The premise of Drama — about respecting a mother’s last wish — is heart warming, but it soon turns its focus on the lead actor, Mohanlal, thus becoming a tragedy of errors.
The film opens in Dubai, where Jomon is on the phone with his mother, Rosamma (Arundhati Nag), now in London with her youngest daughter, Mercy (Kaniha). She tells him that whenever she dies she would like to be buried next to her husband in Kattapana, Kerala.
In London, Rosamma is happy spending time with Mercy and her children. It’s a bright morning when her end comes.
The scene preceding her demise is beautiful. Wearing a fine sari, Rosamma is ready to take on the day. Her son-in-law (Shyamaprasad) compliments her. After waving her grandchildren off to school, she picks a bunch of fresh flowers and goes to her bedroom. She lies down, cross in hand and prayers on her lips. Slumber takes over and a peaceful Rosamma departs still holding the flowers.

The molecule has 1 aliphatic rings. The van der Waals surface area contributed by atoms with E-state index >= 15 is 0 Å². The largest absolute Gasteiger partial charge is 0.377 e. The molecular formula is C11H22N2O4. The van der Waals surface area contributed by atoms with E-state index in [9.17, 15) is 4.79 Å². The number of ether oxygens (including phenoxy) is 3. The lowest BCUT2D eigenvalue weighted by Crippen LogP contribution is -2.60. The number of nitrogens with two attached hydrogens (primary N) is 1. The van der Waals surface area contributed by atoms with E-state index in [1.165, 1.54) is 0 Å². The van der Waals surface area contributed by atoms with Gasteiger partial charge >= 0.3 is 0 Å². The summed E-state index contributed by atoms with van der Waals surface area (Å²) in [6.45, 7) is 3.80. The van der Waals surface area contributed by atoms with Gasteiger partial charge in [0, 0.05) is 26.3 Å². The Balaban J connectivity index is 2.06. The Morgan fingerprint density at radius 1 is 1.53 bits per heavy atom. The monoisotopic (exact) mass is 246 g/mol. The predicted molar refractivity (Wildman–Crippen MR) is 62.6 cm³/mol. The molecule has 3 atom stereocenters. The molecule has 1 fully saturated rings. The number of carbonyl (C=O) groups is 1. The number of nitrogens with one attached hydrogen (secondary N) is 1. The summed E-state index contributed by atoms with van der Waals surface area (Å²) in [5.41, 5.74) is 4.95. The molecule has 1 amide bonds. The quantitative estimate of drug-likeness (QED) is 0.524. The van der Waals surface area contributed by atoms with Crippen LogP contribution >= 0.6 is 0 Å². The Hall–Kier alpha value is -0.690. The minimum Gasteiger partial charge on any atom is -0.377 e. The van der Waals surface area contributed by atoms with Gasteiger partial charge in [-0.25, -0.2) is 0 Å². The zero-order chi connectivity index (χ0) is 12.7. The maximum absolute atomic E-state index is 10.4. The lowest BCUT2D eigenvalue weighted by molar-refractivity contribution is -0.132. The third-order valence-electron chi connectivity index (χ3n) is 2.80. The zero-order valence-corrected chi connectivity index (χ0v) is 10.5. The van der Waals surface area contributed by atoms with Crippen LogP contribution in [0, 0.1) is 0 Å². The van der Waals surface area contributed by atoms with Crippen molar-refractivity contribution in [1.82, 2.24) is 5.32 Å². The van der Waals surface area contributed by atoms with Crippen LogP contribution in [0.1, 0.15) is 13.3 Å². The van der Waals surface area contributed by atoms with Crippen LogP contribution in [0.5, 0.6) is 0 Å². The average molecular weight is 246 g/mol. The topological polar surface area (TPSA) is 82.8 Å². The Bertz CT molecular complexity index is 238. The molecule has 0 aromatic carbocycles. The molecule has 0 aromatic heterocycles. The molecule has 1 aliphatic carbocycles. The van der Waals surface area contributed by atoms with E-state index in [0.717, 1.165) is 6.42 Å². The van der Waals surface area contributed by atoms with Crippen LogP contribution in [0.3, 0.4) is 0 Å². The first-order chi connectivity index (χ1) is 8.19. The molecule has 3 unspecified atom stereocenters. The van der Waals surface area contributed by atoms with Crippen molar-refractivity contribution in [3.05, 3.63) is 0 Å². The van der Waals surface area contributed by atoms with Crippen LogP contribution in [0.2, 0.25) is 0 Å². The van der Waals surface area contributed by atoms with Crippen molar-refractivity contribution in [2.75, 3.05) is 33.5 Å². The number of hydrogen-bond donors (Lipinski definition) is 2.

The funeral will take place in London and Rosamma’s four other children, living in different parts of the world, arrive at Mercy’s home. There is nothing new in the characterization of Rosamma’s children — a stingy and bossy elder brother, a greedy son-in-law and a manipulative older sister. Why is the youngest always the under-achiever who ultimately cares for the parents?
Dixon Lopez Funeral Services, an undertaker agency, is entrusted with the funeral arrangements. But Jomon is not happy. Remembering his mother’s last conversation, he wants to take her body home to Kattapana to be laid next to his father’s grave.
Intended to be a satire around Rosamma’s funeral, the story veers off track with the arrival of Rajagopal (Mohanlal), the other partner of Lopez. The drama now shifts from Rosamma’s family politics to Rajagopal, who is trying to win his wife (Asha Sharath) back and find his way home. There is enough drama, though it’s of little significance. Mohanlal entertains audiences, no doubt, especially the scene where he shares his drink and chocolate bar with Rosamma lying in the coffin box.
Drama suffers from patchy writing. Despite a formidable cast — Dileesh Pothen, whose Lopez keeps you chuckling as he tries to make the most of this business opportunity; Asha Sharath as Rajagopal’s wife in a role that does little justice to her potential and Renji Panicker as the local political leader — Drama disappoints. The sexist jokes thrown in are old hash and barely tickle. Neither can the splendid visuals of London save the sagging script.
Drama releases in the UAE on November 22.